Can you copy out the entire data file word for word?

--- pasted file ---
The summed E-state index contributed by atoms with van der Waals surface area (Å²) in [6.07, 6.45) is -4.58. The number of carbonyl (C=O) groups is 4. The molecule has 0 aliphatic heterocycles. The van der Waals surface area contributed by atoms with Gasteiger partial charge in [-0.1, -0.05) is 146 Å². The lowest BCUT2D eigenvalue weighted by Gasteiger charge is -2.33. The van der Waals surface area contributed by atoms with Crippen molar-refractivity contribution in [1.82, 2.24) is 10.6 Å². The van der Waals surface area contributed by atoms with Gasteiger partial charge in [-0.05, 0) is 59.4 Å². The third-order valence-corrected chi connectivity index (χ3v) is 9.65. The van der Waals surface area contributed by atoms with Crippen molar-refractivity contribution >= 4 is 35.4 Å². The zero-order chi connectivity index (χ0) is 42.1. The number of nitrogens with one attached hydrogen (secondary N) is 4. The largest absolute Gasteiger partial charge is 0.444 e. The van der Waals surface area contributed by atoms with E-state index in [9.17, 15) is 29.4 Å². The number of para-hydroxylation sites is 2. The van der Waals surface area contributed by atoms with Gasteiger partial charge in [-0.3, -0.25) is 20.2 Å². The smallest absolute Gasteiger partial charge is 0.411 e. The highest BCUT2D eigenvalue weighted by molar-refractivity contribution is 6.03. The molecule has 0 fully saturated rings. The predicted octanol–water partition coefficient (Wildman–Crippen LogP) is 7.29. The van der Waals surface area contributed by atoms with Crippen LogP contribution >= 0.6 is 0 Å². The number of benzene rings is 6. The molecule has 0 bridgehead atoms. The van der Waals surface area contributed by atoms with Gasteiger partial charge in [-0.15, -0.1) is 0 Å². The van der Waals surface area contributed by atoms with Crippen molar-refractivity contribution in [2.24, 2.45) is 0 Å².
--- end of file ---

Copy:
The summed E-state index contributed by atoms with van der Waals surface area (Å²) in [6.07, 6.45) is -4.58. The number of carbonyl (C=O) groups is 4. The molecule has 0 aliphatic heterocycles. The van der Waals surface area contributed by atoms with Gasteiger partial charge in [-0.1, -0.05) is 146 Å². The lowest BCUT2D eigenvalue weighted by Gasteiger charge is -2.33. The van der Waals surface area contributed by atoms with Crippen molar-refractivity contribution in [1.82, 2.24) is 10.6 Å². The van der Waals surface area contributed by atoms with Gasteiger partial charge in [-0.05, 0) is 59.4 Å². The third-order valence-corrected chi connectivity index (χ3v) is 9.65. The van der Waals surface area contributed by atoms with Crippen molar-refractivity contribution >= 4 is 35.4 Å². The zero-order chi connectivity index (χ0) is 42.1. The number of nitrogens with one attached hydrogen (secondary N) is 4. The largest absolute Gasteiger partial charge is 0.444 e. The van der Waals surface area contributed by atoms with E-state index in [9.17, 15) is 29.4 Å². The number of para-hydroxylation sites is 2. The van der Waals surface area contributed by atoms with Gasteiger partial charge in [-0.3, -0.25) is 20.2 Å². The smallest absolute Gasteiger partial charge is 0.411 e. The highest BCUT2D eigenvalue weighted by molar-refractivity contribution is 6.03. The molecule has 0 fully saturated rings. The predicted octanol–water partition coefficient (Wildman–Crippen LogP) is 7.29. The van der Waals surface area contributed by atoms with Crippen LogP contribution >= 0.6 is 0 Å². The number of benzene rings is 6. The molecule has 0 bridgehead atoms. The van der Waals surface area contributed by atoms with Gasteiger partial charge in [-0.15, -0.1) is 0 Å². The van der Waals surface area contributed by atoms with Crippen molar-refractivity contribution in [2.24, 2.45) is 0 Å².